Monday, September 05, 2011
1861 News--- Cannons' Tests Became Public Spectacle In Pittsburgh
Eyewitness 1861: Testing Of War Cannons Became Public Spectacle, Len Barcousky, Pittsburgh Post-Gazette, August 7, 2011.
In the summer of 1861, cannons like this one, now installed at Fort McHenry in Baltimore, were tested at a "proving ground" near Tarentum. Testing, or "proving," Pittsburgh-made artillery was combined with "al fresco" dining by local businessmen and their wives during the summer of 1861.
On June 5 crews transported 10 cannons, called "columbiads," and four mortars by train from the city to a "proving ground" across the Allegheny River from Tarentum. There the guns were subjected to day-long tests. "Some experiments were also made to ascertain the effect of projectiles on heavy iron plates," according to a next-day story in the Pittsburgh Daily Dispatch.
"The experiments on the iron plate, together with the novelty of the Government proof, attracted quite a large party, chiefly gentlemen connected with the iron interest," the story said. "A number of ladies also accompanied the party, for whose special delectation the aid of a city confectioner had been called in to prepare a banquet 'al fresco.'" Several lawyers and "gentlemen of leisure were also added to the party, engrafting the lighter amusement of an impromptu picnic on the graver business of Uncle Sam," the report went on.
Such weapons tests were especially important in the opening months of the Civil War as Pittsburgh's workshops, foundries and "manufactories" geared up to supply the Union forces with weapons, ammunition and uniforms. The site of the former proving ground is now private property, according to local historian Arthur Fox, who has identified the spot. Although the location was more than 20 miles upriver from Pittsburgh's Golden Triangle, the area was by no means wilderness in the 19th century.
The site lacked "a large extent of waste country or a body of water ... on which the balls or shells may fall without risking life," the story said. Mortars were usually tested by angling their barrels at 45 degrees, but the Dispatch story said that the weapons for these tests were aimed almost parallel to the ground in an effort to keep spent rounds from landing close to nearby houses. Later tests included mortar firings at near point-blank range -- a mere 100 yards -- at iron plates of various thicknesses. "The plates were invariably hit, and generally at approximately the center, which would not have disgraced many riflemen," the reporter wrote.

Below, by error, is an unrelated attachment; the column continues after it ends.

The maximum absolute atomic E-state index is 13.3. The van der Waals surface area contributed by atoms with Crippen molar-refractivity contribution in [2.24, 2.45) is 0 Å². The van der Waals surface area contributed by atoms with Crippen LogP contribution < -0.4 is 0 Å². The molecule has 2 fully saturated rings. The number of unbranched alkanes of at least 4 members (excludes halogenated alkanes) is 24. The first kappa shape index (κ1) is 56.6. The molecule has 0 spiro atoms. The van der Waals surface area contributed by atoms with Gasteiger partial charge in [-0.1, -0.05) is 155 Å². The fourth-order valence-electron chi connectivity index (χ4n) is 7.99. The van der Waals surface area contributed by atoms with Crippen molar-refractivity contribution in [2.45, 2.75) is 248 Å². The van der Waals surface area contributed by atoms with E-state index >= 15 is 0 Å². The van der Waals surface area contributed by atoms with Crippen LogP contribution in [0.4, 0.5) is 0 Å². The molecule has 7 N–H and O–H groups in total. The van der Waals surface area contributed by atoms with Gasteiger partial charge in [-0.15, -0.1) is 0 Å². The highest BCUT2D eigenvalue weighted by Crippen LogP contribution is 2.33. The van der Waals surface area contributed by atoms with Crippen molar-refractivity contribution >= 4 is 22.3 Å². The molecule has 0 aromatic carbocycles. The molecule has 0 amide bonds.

Gun crews then carried out similar checks on the 8-inch columbiads, smooth-bore cannons that fired 64-pound balls. During the proving ground trials, one of the targets for two of the guns was a5-inch-thick iron sheet. When the smoke cleared away after one test firing, observers found two trees had been toppled and the plate had been hit twice and broken in half. "The result of all the firing proves that at short range no ordinary, or practicable iron sheeting would resist the power of a columbiad shot," the reporter concluded.
That conclusion, however, would be proved at least partially wrong nine months later. In March 1862 the Union's Monitor and the Confederate's Merrimac, both ironclads, battled each other to a draw, at the mouth of the James River in Virginia. The results of that otherwise minor engagement showed that iron plate could be very effective in protecting ships and their crews from cannon fire. In the years that followed, navies around the world rapidly converted their fleets from wood to iron.
Image Caption:In the summer of 1861, cannons like this one, now installed at Fort McHenry in Baltimore, were tested at a "proving ground" near Tarentum, Pennsylvania.
Text and Image Source: Pittsburgh Post Gazette, August 7, 2011